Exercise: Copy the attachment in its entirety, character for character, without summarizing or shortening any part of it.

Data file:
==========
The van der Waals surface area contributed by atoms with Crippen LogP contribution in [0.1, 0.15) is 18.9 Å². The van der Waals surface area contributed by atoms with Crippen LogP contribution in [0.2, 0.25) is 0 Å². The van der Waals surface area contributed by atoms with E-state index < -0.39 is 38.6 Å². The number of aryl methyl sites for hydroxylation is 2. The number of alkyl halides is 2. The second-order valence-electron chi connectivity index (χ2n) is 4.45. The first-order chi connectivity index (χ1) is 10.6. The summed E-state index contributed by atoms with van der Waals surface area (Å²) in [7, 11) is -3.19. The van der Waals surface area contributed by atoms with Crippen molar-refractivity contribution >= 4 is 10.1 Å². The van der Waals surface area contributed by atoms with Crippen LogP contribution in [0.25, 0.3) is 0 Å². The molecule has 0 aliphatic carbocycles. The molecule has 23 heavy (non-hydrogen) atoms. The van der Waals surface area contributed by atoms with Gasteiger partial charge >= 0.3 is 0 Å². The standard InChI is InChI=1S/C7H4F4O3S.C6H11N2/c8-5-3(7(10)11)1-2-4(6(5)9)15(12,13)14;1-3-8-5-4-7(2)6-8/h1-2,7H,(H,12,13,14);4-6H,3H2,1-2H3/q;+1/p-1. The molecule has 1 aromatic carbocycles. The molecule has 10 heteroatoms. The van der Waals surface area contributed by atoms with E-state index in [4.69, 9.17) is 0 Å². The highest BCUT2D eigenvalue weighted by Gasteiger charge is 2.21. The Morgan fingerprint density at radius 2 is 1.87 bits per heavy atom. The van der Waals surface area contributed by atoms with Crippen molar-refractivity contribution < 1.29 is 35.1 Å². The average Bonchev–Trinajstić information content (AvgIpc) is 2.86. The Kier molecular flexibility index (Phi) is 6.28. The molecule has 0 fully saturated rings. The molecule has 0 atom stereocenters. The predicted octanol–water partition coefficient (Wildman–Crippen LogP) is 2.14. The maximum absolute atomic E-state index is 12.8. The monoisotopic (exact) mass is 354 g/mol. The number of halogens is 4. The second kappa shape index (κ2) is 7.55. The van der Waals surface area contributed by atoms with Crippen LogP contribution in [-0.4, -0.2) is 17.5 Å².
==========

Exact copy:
The van der Waals surface area contributed by atoms with Crippen LogP contribution in [0.1, 0.15) is 18.9 Å². The van der Waals surface area contributed by atoms with Crippen LogP contribution in [0.2, 0.25) is 0 Å². The van der Waals surface area contributed by atoms with E-state index < -0.39 is 38.6 Å². The number of aryl methyl sites for hydroxylation is 2. The number of alkyl halides is 2. The second-order valence-electron chi connectivity index (χ2n) is 4.45. The first-order chi connectivity index (χ1) is 10.6. The summed E-state index contributed by atoms with van der Waals surface area (Å²) in [7, 11) is -3.19. The van der Waals surface area contributed by atoms with Crippen molar-refractivity contribution >= 4 is 10.1 Å². The van der Waals surface area contributed by atoms with Crippen LogP contribution in [0.25, 0.3) is 0 Å². The molecule has 0 aliphatic carbocycles. The molecule has 23 heavy (non-hydrogen) atoms. The van der Waals surface area contributed by atoms with Gasteiger partial charge >= 0.3 is 0 Å². The standard InChI is InChI=1S/C7H4F4O3S.C6H11N2/c8-5-3(7(10)11)1-2-4(6(5)9)15(12,13)14;1-3-8-5-4-7(2)6-8/h1-2,7H,(H,12,13,14);4-6H,3H2,1-2H3/q;+1/p-1. The molecule has 1 aromatic carbocycles. The molecule has 10 heteroatoms. The van der Waals surface area contributed by atoms with E-state index in [4.69, 9.17) is 0 Å². The highest BCUT2D eigenvalue weighted by Gasteiger charge is 2.21. The Morgan fingerprint density at radius 2 is 1.87 bits per heavy atom. The van der Waals surface area contributed by atoms with Crippen molar-refractivity contribution < 1.29 is 35.1 Å². The average Bonchev–Trinajstić information content (AvgIpc) is 2.86. The Kier molecular flexibility index (Phi) is 6.28. The molecule has 0 fully saturated rings. The molecule has 0 atom stereocenters. The predicted octanol–water partition coefficient (Wildman–Crippen LogP) is 2.14. The maximum absolute atomic E-state index is 12.8. The monoisotopic (exact) mass is 354 g/mol. The number of halogens is 4. The second kappa shape index (κ2) is 7.55. The van der Waals surface area contributed by atoms with Crippen LogP contribution in [-0.4, -0.2) is 17.5 Å².